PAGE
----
Kosta: Congrats on that! Are you able to share how many transactions you’ve done in the air or it may be a range?
Evelyn: Um, yeah. So, so with over 30 I deal with every price point. so I’ve, I’ve got, um, a field where the properties are worth over one, five, one seven, but then I do the other end as well where, um, I’ve got some town homes that I fell that are, you know, 500,000 and everything in between. So my average commission is, is healthy, it’s a healthy commission so I don’t have to do as many transactions as somebody who’s doing it on a lower end. Um, I will be growing my number, but yeah, they’re strong numbers. We, I definitely have good systems in place to support even more transactions in that circle for next year, a year and the year before with more focused on creating client experiences. And now that I’ve got all those systems in place, we can focus on growing our numbers, not much in terms of a broker, a commission, uh, but in terms of transactions. So that’s, that’s the plan for 2019.
Kosta: Incredible. Thank you so much for sharing that. Um, so doing that many transactions involves, you know, consistently beating your lead pipeline, I’m sure, uh, what are some of your most effective marketing strategies that you’re able to share?
Evelyn: So I do best when I’m face to face or voice to voice with people. Um, I, I do what’s called a farm. So there’s areas that I specialized in. I do a lot of my work, so it’s if mr. Farber and south mississauga, so apple and lakeview and what I find really works for me is of course we use social media to advertise our open houses, the facebook, instagram, youtube, linkedin, twitter, like all of that. We use all of that and our website with you, um, but we call an invite the neighbors who often have family and friends that want to move to the area to attend the open house that everybody’s welcome. And I do frequently sell my listings to people that have come through the open houses. So the other advantage of hosting them is not only to get a buyer for the property, which we do all the time, uh, but also it allows the neighbors who were thinking about selling me, see how I handle marketing and, and that introducing other people to my client’s and for potential buyers, they have an opportunity to see that I’m not just out there to make a quick buck.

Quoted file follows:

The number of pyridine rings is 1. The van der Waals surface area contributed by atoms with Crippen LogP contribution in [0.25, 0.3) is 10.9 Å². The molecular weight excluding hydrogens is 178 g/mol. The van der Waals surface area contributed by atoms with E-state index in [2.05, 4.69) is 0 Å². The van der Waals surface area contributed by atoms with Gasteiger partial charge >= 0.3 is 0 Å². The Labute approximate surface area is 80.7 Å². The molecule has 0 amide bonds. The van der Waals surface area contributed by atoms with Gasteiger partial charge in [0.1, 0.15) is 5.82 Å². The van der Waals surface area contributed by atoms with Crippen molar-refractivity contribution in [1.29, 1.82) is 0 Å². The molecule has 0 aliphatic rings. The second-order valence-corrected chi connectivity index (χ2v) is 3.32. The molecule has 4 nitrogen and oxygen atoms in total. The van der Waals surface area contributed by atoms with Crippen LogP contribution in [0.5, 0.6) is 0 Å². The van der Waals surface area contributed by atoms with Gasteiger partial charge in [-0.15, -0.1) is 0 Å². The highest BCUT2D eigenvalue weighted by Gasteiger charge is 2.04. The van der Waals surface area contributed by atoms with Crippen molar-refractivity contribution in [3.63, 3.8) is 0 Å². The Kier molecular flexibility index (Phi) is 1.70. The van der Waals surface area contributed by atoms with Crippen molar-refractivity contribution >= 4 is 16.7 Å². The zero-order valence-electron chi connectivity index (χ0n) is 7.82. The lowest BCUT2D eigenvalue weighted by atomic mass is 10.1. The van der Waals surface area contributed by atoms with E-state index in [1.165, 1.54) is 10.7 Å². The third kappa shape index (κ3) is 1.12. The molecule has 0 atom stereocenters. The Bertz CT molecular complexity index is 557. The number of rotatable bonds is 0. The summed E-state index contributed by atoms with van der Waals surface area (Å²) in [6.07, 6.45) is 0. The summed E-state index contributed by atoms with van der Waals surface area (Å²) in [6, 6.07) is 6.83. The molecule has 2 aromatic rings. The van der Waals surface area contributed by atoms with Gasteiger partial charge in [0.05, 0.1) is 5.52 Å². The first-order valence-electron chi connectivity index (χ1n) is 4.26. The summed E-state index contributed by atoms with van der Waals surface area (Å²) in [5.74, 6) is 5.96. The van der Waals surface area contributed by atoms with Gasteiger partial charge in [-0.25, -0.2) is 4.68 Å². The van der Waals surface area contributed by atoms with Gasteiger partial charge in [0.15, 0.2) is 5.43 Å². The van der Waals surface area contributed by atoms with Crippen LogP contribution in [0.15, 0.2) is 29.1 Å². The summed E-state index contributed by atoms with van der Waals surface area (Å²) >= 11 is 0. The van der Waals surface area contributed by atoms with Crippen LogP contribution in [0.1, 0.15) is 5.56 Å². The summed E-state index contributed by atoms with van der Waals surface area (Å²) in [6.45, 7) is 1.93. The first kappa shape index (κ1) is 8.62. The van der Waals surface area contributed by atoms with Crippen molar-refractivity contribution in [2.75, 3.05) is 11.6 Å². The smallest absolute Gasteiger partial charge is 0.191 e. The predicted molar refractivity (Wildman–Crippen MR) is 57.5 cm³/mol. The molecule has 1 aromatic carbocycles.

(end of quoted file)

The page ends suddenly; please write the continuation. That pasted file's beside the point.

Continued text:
Evelyn: I’m not a pushy sales person. I’m actually out there to help them reach their goal and put their best interests first. So I think after talking to me and interacting with me, they do get to learn that about me and feel out if we’re a good fit. So there’s so many great opportunities, uh, hosting open houses and being face to face with people. But of course, again, on the back end, we are promoting it through a every possible method to get people to attend.
Kosta: Yeah. You know, you’re right at the core, I think it’s still very much is um, you know, people business. Absolutely. Um, do you do any door knocking as well in your farm area?
Evelyn: I Said, I said, but, and I know every realtor is going to scream at me for saying this, but I don’t like people showing up to my door if I’m in the middle of doing something. And I, and I worked from my home office. I have two dogs. I have a Jack Russell and a french bulldog. Somebody comes, knocks on the door. They go nuts. It interrupts what I’m doing if I’m not expecting somebody or really don’t want to talk to them. So, um, what I, I do instead of door knocking is a, I have a lot of people that are in my farm area in my database. So why email out to them to let them know when we have an open house in their area? Uh, I also do make phone calls so I can just leave a message on their phone if it’s inconvenient for them to pick up and invite them.
Evelyn: we also do, um, vip invitations that we have maIled to the area where we’re doing the open house. Again, people are picking up that piece. We’re looking at it on their own timeline without feeling like I’m bothering them. Um, what I do instead of the door knocking, if we have some client events, so we do community thrived. Sales have also been doing giveaways around halloween. It gives me an opportunity to meet and chat with and have a conversation with people that live in the areas that I specialized in and it really, really pleasant. Uh, and I, I frequently have a high turnout at my open houses because people know me and they feel really comfortable coming just to chat and pick my brain and say hello, like we’ve been friends forever. So, uh, yeah, the face to face is great. I just don’t like to do it when people don’t want it. That makes sense.